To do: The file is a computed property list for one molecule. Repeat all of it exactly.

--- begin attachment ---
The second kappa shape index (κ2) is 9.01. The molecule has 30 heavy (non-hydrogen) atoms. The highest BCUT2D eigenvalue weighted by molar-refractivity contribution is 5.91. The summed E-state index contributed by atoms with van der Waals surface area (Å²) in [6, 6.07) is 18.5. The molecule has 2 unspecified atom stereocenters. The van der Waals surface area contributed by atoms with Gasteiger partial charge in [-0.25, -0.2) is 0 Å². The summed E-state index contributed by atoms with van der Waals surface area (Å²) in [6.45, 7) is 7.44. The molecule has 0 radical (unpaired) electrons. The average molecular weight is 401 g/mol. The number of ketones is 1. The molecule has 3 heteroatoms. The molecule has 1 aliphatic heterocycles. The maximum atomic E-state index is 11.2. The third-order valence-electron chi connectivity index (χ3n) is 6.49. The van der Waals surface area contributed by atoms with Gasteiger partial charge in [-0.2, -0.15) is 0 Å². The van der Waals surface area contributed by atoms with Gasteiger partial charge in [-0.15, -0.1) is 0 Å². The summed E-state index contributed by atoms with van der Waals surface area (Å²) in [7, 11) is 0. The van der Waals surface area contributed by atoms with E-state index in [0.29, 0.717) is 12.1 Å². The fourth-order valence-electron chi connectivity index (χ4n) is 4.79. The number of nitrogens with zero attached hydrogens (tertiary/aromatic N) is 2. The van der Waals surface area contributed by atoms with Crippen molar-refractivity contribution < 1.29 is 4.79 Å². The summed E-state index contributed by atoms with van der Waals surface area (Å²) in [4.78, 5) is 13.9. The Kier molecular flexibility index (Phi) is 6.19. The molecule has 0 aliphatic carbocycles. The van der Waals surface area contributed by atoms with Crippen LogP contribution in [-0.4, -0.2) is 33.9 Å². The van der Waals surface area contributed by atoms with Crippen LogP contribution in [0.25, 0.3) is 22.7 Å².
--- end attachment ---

The second kappa shape index (κ2) is 9.01. The molecule has 30 heavy (non-hydrogen) atoms. The highest BCUT2D eigenvalue weighted by molar-refractivity contribution is 5.91. The summed E-state index contributed by atoms with van der Waals surface area (Å²) in [6, 6.07) is 18.5. The molecule has 2 unspecified atom stereocenters. The van der Waals surface area contributed by atoms with Gasteiger partial charge in [-0.25, -0.2) is 0 Å². The summed E-state index contributed by atoms with van der Waals surface area (Å²) in [6.45, 7) is 7.44. The molecule has 0 radical (unpaired) electrons. The average molecular weight is 401 g/mol. The number of ketones is 1. The molecule has 3 heteroatoms. The molecule has 1 aliphatic heterocycles. The maximum atomic E-state index is 11.2. The third-order valence-electron chi connectivity index (χ3n) is 6.49. The van der Waals surface area contributed by atoms with Gasteiger partial charge in [-0.2, -0.15) is 0 Å². The van der Waals surface area contributed by atoms with Gasteiger partial charge in [-0.15, -0.1) is 0 Å². The summed E-state index contributed by atoms with van der Waals surface area (Å²) in [7, 11) is 0. The van der Waals surface area contributed by atoms with E-state index in [0.29, 0.717) is 12.1 Å². The fourth-order valence-electron chi connectivity index (χ4n) is 4.79. The number of nitrogens with zero attached hydrogens (tertiary/aromatic N) is 2. The van der Waals surface area contributed by atoms with Crippen molar-refractivity contribution < 1.29 is 4.79 Å². The summed E-state index contributed by atoms with van der Waals surface area (Å²) in [4.78, 5) is 13.9. The Kier molecular flexibility index (Phi) is 6.19. The molecule has 0 aliphatic carbocycles. The van der Waals surface area contributed by atoms with Crippen LogP contribution in [-0.4, -0.2) is 33.9 Å². The van der Waals surface area contributed by atoms with Crippen LogP contribution in [0.25, 0.3) is 22.7 Å².